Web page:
Individualistic: Love and Social Communities Essay

Submitted By jackzhu007
Words: 991
Pages: 4

Individualistic cultures: regard each person as distinct from other people, groups, and organizations. Individualistic cultures values personal freedom, individual rights, and independence.

Collectivist cultures: regard people as deeply connected to one another and to their families, groups, and communities. Collectivist cultures value intergroup order and harmony, group welfare, and interdependence

Resistance: A common response to diversity is resistance, which occurs when we reject the beliefs of particular cultures or social communities. Resistance denies the value and validity of particular cultural styles.

Participation: A final response to diversity is participation, in which we incorporate some practices and values of other groups into our own lives. More than other responses, participation encourages us to develop skills for participating in a multicultural world in which all of us can take part in some of each other’s customs.

Reflected appraisal: The process of seeing ourselves through the eyes of others is called reflected appraisal, or the looking-glass self.

The Generalized other: The second perspective that influences how we see ourselves is that of the generalized other. The generalized other is the collection of the rules, roles, and attitudes endorsed by the overall society and social communities to which we belong. In other words, the generalized other is made up of the views of society and social communities to which we belong.

A secure attachment style: develops when a child’s primary caregiver responds in a consistently attentive and loving way to a child. In response, the child develops a positive sense of self-worth ( I am lovable) and a positive view of others( people are loving and can be trusted)People with secure attachment styles tend to be outgoing, affectionate, and able to handle the challenges and disappointments of close relationships without losing self-esteem. A majority of middle-class children in the United States are securely attached.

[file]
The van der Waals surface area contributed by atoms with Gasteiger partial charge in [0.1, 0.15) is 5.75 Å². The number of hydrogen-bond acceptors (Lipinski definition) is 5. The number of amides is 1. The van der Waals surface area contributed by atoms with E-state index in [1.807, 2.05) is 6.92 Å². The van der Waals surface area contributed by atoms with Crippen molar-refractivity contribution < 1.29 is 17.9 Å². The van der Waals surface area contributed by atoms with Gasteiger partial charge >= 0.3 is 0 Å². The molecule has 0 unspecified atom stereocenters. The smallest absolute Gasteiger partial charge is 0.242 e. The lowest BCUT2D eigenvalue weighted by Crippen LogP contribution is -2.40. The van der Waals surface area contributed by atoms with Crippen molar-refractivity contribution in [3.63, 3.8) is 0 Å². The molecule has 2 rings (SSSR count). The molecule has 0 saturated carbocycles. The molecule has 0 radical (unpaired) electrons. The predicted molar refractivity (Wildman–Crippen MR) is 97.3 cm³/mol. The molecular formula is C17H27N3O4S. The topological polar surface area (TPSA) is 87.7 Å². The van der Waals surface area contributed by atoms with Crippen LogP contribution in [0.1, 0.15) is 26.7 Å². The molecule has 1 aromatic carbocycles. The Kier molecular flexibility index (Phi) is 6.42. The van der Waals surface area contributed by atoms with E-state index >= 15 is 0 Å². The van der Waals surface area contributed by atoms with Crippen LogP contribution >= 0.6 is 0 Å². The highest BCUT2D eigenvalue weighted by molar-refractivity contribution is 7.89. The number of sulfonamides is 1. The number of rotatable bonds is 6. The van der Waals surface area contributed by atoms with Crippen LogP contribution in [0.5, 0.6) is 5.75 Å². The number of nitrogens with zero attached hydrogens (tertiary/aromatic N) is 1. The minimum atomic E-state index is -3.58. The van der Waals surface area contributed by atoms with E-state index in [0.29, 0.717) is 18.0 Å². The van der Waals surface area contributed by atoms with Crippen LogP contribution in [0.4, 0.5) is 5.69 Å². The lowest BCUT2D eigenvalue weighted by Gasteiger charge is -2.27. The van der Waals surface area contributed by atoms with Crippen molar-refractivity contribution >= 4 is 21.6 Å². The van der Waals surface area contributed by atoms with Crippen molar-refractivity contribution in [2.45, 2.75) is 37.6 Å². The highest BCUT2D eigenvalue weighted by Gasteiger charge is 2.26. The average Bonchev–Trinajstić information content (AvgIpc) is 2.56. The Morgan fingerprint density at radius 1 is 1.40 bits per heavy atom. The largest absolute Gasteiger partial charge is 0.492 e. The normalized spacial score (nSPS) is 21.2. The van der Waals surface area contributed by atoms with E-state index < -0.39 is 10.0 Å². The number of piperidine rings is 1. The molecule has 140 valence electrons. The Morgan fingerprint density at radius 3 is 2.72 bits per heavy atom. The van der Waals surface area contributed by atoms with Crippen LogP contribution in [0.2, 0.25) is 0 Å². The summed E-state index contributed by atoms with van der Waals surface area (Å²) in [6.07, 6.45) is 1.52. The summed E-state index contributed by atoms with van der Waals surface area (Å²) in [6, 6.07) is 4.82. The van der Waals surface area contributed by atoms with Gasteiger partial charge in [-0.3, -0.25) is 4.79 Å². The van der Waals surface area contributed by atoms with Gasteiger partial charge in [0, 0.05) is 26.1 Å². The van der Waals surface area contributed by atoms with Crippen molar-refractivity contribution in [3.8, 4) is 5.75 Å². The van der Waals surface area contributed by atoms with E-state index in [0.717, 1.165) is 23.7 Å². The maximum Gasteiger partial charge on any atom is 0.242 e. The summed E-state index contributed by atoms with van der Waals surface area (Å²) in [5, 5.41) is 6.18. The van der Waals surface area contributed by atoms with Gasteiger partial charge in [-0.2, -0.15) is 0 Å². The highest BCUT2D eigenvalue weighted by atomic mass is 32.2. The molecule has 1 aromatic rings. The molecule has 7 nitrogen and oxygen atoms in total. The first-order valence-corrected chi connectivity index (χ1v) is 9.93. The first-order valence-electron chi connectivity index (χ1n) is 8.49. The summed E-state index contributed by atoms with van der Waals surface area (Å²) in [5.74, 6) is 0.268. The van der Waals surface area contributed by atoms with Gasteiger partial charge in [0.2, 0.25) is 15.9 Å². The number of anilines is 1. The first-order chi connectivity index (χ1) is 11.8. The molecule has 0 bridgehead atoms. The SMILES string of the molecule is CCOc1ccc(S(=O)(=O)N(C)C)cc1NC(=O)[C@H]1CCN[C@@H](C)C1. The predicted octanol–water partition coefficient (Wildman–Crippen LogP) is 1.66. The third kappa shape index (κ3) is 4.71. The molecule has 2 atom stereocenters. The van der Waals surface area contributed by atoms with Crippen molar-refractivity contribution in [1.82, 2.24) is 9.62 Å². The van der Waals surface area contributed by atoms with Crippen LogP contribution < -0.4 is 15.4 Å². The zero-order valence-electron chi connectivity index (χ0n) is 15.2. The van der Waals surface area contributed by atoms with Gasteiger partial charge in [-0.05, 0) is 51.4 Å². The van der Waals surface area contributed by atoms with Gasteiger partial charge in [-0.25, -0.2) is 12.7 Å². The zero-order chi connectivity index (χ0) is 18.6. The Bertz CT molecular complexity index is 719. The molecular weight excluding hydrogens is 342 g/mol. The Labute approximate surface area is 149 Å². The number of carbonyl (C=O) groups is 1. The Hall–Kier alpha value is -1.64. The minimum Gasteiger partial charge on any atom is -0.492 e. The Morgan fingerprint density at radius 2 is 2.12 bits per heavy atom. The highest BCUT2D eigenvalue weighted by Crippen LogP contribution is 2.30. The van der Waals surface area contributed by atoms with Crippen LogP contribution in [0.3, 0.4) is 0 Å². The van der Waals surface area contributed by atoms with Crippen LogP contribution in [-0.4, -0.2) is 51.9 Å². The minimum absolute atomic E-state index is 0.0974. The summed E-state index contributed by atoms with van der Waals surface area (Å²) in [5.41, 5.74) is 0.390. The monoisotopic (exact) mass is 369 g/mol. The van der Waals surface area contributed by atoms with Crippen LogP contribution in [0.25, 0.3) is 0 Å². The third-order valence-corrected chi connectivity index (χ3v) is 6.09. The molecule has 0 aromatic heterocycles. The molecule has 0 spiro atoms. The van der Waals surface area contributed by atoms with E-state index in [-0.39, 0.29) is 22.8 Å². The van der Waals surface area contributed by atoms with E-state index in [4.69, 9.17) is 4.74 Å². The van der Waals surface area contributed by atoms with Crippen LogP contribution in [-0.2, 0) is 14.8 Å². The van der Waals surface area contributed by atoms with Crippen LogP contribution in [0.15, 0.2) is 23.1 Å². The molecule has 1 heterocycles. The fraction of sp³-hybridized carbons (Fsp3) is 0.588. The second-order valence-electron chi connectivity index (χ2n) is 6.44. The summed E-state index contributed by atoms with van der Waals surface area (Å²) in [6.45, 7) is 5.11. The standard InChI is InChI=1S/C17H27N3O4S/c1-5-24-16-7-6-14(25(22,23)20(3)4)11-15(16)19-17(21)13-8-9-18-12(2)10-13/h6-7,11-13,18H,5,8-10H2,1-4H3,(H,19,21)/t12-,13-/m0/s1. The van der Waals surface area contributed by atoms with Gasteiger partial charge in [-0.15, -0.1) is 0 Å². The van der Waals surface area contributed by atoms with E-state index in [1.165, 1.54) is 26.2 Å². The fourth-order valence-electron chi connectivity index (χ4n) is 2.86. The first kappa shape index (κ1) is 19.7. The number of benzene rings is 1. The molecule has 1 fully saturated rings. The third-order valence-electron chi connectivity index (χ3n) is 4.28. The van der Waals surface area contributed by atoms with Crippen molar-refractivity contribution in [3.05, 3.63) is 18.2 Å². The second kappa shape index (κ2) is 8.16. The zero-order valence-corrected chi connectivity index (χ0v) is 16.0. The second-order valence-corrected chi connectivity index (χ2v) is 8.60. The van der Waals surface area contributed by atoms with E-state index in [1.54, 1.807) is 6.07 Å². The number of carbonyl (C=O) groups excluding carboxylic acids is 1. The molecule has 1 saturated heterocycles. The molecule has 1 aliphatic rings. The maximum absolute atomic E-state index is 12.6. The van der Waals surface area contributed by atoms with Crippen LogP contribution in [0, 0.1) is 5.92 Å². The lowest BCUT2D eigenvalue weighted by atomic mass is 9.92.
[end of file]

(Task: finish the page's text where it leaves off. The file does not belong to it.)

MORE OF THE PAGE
Reflected Appraisals: reflected appraisals of peers join with those we saw in the eyes of family members and shape our self-images. Peers’ appraisals of us have impact throughout our lives. We’re affected by our co-workers’ judgments of our professional competence, our neighbors’ views of our home and family, and the appraisals of friends.

Social comparisons: A third way in which communication with peers affects self-concept is through social comparison, our rating of ourselves relative to others with respect to our talents, abilities, qualities, and so forth. Whereas reflected appraisals are based on how we think others view us, in social comparisons we use others to evaluate ourselves.

Self-sabotage: One of the most crippling kinds of self-talk in which we can engage is self-sabotage. This involves telling ourselves we are not good, we can not do something, there’s no point in trying to change, and so forth. We may be repeating judgments others made of us trying to change.

Commitment: The sparks and the emotional high of being in love or discovering a new friend stem from passion, an intense feeling based on the rewards of involvement with another person. Passion is why we have the sensations of butterflies in the stomach and giddiness. As exciting as passion is, it is not the basis of enduring relationships.
Commitment is the decision to remain with a relationship.

A Turning point: A turning point moves a relationship toward or away from intimacy. In romantic relationship toward or away toward intimacy might include first kiss, first I love you, and meeting parents.

EROS: is a style of loving that is passionate, intense and fast moving. Not confined to sexual passion, eros maybe expressed in spiritual, intellectual, or emotional ways.

Mania : is an unsettling style of loving marked by emotional extremes. Manic lovers often are insecure about their value and their partners’ commitment.

Agape: is a selfless